Opinion | Trump is still popular among Iowa Republicans

The media narrative insists former President Donald Trump is losing support among Republicans, but that’s not true.

Former+President+Donald+Trump+speaks+at+a+rally+on+Thursday%2C+Nov.+3%2C+2022%2C+at+the+Sioux+City+Gateway+Airport+in+Iowa.

Erin Woodiel / Argus Leader / USA TODAY NETWORK

Former President Donald Trump speaks at a rally on Thursday, Nov. 3, 2022, at the Sioux City Gateway Airport in Iowa.

Sam Knupp, Opinions Contributor


Former President Donald Trump is still popular among Republicans, and Iowa is no exception.

Since the midterm elections, I’ve seen plenty of articles that claim Trump has lost support and influence over Republicans or that he lacks excitement from his former base.

It appears liberal journalists desperately want Trump’s demise to be true, so they’re going out of their way to create a narrative that it is.

But I don’t believe Trump’s support is dying.

While the Trump Organization was found guilty on all counts of tax fraud, and his endorsement of Dr. Oz wasn’t successful, it doesn’t mean he’s lost viability.

The media claims this example shows how Trump’s influence is waning. But is that really true? After all, how many times during the 2016 election did we say, “This should be it for Trump”?

I can think of several times: the suggested policy to ban Muslim immigrants and refugees, mocking a reporter with a disability, dozens of published sexual harassment accusations, xenophobic remarks against undocumented immigrants, and — of course — the Billy Bush recording.

Trump was impeached twice and went on to set a record number of Republican votes in any general election.

Part of why this happened was Republicans knew everyone else would come out in droves to vote for President Joe Biden. But it’s still noteworthy that Republicans will come to Trump’s support when the chips are down. And it’s not a stretch to think they’ll do it again, considering Biden is less popular than undercooked Chipotle.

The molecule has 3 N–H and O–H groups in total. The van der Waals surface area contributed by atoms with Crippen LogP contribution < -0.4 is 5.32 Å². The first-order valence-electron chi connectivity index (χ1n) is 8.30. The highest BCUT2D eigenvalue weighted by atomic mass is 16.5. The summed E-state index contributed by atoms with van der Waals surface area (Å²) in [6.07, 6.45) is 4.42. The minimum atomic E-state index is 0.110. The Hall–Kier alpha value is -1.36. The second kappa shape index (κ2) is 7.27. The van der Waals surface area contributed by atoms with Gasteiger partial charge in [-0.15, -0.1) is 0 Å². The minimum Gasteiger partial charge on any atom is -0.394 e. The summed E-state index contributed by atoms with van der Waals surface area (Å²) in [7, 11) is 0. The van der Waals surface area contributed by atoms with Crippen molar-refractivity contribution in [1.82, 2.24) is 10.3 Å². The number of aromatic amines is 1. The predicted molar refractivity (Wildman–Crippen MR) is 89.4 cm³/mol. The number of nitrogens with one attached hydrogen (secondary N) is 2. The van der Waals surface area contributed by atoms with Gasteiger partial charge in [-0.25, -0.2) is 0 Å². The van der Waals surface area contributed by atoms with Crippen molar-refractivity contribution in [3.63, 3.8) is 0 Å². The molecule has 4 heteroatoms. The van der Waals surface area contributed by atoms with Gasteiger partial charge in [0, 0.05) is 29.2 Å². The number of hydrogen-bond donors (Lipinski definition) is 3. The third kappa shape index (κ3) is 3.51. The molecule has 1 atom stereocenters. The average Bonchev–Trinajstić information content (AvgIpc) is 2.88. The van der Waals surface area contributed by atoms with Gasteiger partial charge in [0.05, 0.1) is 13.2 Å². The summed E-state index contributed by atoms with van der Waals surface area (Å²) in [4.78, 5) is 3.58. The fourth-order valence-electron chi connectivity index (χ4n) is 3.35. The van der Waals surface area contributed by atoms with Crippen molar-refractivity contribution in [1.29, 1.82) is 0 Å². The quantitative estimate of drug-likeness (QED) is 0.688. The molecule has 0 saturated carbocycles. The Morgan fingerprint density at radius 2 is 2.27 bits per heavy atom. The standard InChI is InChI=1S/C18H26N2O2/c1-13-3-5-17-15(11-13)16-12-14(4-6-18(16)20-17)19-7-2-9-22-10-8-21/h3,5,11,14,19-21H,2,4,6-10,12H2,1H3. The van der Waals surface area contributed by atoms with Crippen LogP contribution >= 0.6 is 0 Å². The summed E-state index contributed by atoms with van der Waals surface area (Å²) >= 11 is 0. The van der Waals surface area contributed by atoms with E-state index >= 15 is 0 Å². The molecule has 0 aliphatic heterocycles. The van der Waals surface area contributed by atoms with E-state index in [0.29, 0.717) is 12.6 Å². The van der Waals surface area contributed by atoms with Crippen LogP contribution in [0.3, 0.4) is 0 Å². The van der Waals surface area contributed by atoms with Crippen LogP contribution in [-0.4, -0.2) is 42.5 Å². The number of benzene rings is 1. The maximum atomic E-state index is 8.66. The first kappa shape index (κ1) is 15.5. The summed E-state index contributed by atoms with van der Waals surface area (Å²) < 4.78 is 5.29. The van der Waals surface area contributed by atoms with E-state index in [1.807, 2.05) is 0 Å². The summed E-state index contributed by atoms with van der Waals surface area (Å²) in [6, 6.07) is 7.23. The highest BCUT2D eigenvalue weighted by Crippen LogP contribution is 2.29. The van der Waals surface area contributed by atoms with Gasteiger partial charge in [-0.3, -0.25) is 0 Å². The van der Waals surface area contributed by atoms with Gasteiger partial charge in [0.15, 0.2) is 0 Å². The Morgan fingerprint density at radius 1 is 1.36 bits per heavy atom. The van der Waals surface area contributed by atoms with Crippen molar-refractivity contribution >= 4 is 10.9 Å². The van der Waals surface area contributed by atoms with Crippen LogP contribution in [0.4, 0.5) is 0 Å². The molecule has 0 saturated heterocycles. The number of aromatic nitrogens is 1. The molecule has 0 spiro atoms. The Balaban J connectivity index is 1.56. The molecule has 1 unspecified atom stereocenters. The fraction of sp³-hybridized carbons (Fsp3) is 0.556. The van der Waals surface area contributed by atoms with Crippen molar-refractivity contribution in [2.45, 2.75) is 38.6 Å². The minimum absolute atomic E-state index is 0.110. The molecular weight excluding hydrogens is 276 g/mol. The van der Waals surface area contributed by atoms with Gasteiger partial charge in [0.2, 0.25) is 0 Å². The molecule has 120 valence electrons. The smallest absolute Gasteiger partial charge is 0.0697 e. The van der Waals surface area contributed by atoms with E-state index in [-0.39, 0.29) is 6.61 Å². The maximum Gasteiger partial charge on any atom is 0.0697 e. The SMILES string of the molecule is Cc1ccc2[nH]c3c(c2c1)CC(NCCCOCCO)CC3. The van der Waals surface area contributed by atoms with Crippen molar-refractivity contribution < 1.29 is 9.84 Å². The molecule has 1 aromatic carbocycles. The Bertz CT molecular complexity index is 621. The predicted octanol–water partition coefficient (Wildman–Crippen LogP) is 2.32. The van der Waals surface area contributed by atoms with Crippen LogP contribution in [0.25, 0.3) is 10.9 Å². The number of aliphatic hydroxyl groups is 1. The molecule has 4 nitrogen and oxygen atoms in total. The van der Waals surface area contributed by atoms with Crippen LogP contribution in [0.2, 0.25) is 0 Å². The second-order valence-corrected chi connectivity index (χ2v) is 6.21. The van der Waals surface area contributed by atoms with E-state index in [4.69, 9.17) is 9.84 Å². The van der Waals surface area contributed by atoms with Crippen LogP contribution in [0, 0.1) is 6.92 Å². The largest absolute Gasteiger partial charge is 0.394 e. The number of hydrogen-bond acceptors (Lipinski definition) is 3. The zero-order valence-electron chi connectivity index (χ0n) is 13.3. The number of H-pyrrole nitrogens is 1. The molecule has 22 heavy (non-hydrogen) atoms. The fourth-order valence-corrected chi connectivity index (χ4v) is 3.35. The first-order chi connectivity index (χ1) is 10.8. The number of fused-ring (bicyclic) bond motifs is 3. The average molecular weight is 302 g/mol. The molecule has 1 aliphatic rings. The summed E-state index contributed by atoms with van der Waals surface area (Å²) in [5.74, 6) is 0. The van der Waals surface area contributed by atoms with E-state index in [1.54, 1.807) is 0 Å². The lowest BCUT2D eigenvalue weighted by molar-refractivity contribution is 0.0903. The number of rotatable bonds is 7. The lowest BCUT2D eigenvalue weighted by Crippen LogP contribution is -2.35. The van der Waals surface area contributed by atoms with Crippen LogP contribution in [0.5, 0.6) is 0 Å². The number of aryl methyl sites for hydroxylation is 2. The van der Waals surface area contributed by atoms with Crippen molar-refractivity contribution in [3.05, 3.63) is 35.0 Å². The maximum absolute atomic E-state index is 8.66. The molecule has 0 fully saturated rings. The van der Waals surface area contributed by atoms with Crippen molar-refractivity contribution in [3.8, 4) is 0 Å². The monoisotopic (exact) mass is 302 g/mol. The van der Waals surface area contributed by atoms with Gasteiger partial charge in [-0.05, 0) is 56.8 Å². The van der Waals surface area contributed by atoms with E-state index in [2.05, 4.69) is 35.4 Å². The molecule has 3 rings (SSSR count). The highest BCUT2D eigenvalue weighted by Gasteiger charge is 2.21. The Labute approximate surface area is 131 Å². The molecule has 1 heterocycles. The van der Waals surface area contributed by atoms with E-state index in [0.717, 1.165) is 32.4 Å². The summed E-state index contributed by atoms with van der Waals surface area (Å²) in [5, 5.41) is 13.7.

I talked to some University of Iowa students to get their opinion on Trump’s bid for the 2024 presidential election, and the ones I talked to were unanimously against him.

“Donald Trump’s just kind of an a**hole,” UI student Brian Shaffer said.

Shaffer is not wrong. But those are UI students, who are by and large liberal. And liberals are the main group of people who have taken issue with Trump and his rhetoric.

As for Republicans in Iowa, they’re still on the “Trump Train.”

In an interview with J. Ann Selzer, president of Selzer & Company, she said in the most recent poll by her organization, 83 percent of Iowa Republicans had favorable feelings about Trump.

Selzer said any candidate running against Trump in Iowa would likely feel that those numbers are indicative of a decent head start for him.

It’s not a surprise given that Iowa is getting more conservative by the day, and Gov. Kim Reynolds is committed to turning Iowa into Alabama politically.

But it’s not just in Iowa where he’s ahead.

Every credible polling company shows that either Trump or Florida Gov. Ron DeSantis — a product of Trump — leads among Republicans.

Trump trails Biden in most polls. But Trump also trailed former Secretary of State Hillary Clinton in the vast majority of 2016 election polls. We all remember how that ended up.

So, even if Trump fizzles out, his beliefs will not.


Columns reflect the opinions of the authors and are not necessarily those of the Editorial Board, The Daily Iowan, or other organizations in which the author may be involved.


 

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